A Day In The Life Of Artist Rithika Merchant | Verve Magazine
India's premier luxury lifestyle women's magazine
November 14, 2016

A Day In The Life Of Artist Rithika Merchant

Photographs and narrative by Rithika Merchant

This Barcelona-based Indian artist tells us how she spends her day, what her motivations are, and life outside art

Click on the images to view in larger gallery.

Every morning is a lazy one. I have breakfast in bed, read the news and check my emails. I like to rise early, and start the day quietly and alone.

I usually go for a walk along the beach in Barceloneta before I settle down to work. The boardwalk seamlessly joins city life with the sea and beach. It is quiet and uncrowded early in the day.

The sea here is known for its calm waters most of the year — we rarely get waves. Autumn brings storms and the dramatic sea with it — my favourite part of the change in season.

Mornings in the studio are peaceful. I work best when my studio is ordered and uncluttered.

Details and tools on my work desk. I’ve been adding mixed media elements into my work. I’ve recently started incorporating embroidery hoops into some of my pieces. I stretch paper instead of fabric in the hoops. Needlework has long been considered ‘women’s work’ — dainty art for docile women. By changing the content and medium, I hope to subvert historic ideas of how women create.

Mid-morning tea is a must. I usually sip it on my balcony, which overlooks Estació de França. It’s oddly calming to hear the trains coming and going.

Back to the studio: working vertically and large scale brings a new perspective. I’ve only recently started making large-scale work. The most unexpected thing about working this way is the physical toll it takes on my body. My work is very detailed and drawing upright for hours without anything to support my arm can sometimes be painful.

Lunch sometimes involves something homemade, along with a chat with my husband. We both like to cook, and the start of the chilly weather calls for something hearty.

The afternoon light in my studio is dreamy. Post-lunch is the perfect time for a podcast and detailing. At the moment, I am listening to The Black Tapes podcast. It’s a fictional serialised docudrama about a journalist and a paranormal investigator, as they explore unsolved cases.

Note-making and planning is an important part of my practice. I spend a lot of my time reading and researching ideas I have, or subjects that I am interested in. I make lots of written notes and diagrams but I almost never make sketches or studies of things. I sketch more with words than images.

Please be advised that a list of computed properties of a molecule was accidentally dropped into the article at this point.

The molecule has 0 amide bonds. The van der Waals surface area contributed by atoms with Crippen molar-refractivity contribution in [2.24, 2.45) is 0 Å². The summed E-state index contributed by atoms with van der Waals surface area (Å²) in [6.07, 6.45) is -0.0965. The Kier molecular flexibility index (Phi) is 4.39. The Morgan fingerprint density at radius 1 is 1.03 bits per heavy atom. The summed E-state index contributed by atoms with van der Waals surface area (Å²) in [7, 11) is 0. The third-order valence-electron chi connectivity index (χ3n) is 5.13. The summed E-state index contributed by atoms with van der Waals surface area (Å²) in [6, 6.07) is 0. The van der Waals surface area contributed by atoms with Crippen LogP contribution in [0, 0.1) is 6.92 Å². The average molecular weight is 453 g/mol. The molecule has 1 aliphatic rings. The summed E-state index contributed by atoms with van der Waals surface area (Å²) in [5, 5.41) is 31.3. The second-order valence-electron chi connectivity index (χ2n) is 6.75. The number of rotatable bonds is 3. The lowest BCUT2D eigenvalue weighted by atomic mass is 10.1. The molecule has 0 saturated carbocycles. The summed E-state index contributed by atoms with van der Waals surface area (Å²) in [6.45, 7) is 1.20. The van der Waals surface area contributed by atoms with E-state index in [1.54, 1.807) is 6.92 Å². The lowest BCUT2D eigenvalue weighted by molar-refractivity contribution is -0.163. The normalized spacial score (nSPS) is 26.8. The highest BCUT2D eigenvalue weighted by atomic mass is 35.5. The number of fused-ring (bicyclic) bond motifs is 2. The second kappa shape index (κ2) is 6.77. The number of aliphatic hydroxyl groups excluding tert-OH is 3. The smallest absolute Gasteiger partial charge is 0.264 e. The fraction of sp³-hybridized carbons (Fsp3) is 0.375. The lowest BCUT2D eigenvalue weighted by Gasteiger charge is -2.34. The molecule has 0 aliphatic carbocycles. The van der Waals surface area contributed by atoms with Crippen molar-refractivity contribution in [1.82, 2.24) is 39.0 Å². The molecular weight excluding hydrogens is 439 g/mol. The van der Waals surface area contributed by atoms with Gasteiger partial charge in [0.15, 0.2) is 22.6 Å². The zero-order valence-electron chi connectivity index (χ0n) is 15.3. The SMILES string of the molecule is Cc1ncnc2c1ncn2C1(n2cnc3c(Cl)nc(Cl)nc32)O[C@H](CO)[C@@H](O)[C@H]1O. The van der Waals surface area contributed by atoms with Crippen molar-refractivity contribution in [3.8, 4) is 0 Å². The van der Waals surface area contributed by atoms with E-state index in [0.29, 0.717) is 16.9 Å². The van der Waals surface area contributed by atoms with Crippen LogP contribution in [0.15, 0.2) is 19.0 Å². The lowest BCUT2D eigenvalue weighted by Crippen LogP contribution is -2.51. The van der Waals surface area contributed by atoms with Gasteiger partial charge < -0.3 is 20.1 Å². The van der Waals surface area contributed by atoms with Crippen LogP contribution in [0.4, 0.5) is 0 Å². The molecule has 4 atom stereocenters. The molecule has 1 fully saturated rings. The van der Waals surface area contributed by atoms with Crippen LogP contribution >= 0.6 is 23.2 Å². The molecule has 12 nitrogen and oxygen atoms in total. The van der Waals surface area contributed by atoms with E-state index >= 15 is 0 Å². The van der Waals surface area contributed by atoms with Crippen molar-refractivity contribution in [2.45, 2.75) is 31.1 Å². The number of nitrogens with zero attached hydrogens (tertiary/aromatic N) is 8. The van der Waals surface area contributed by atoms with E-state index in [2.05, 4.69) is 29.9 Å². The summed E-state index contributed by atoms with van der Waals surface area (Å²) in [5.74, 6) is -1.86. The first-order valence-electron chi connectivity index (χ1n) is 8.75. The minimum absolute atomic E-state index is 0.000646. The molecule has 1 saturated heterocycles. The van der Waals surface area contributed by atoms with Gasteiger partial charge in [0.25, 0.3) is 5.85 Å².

I take tea time very seriously. I always take a break at around 4pm, have chai, eat a bunch of snacks and read my book.

Quiet moments at home. I’m currently reading Two Caravans by Marina Lewycka. It’s about migrant workers from three continents who are forced to flee the English strawberry field they work in. The book takes you on their journey across England as they pursue a better future. Although the book deals with a somber subject, the characters portrayed are sweet and funny.

An evening stroll in Barcelona uncovers many wonders. This modernist beauty is in Plaça de la Virreina. The wall decoration made using a technique called ‘sgraffito’ is made by scratching through the top layer of plaster to reveal a lower layer of a different colour. I love the attention to detail: you can even find mosaics on the underside of the balconies.

Carrer d’Allada Vermell is a great place to have a drink and people watch. It also has one of my favourite buildings in El Born — so lush!

Late evening rays of sun and drinks with friends. Wines from Penedès are our favourite. It’s one of the best wine-producing regions in the country along with Rioja. The dry white is perfect for these last lingering days of summer.

Gazing at our beloved Barceloneta as the day winds down. We have lived in La Barceloneta ever since we moved to Barcelona six years ago. It’s my favourite neighbourhood here because it feels like a village in the middle of the city. La Barceloneta was largely uninhabited until mid 18th century. It began as a fishing village and many of the old maritime traditions still persist today.

Rithika Merchant is a Mumbai-born artist currently residing in Barcelona. Her drawings combine craft and concept alongside mythological associations.  

Related posts from Verve:

Leave a Reply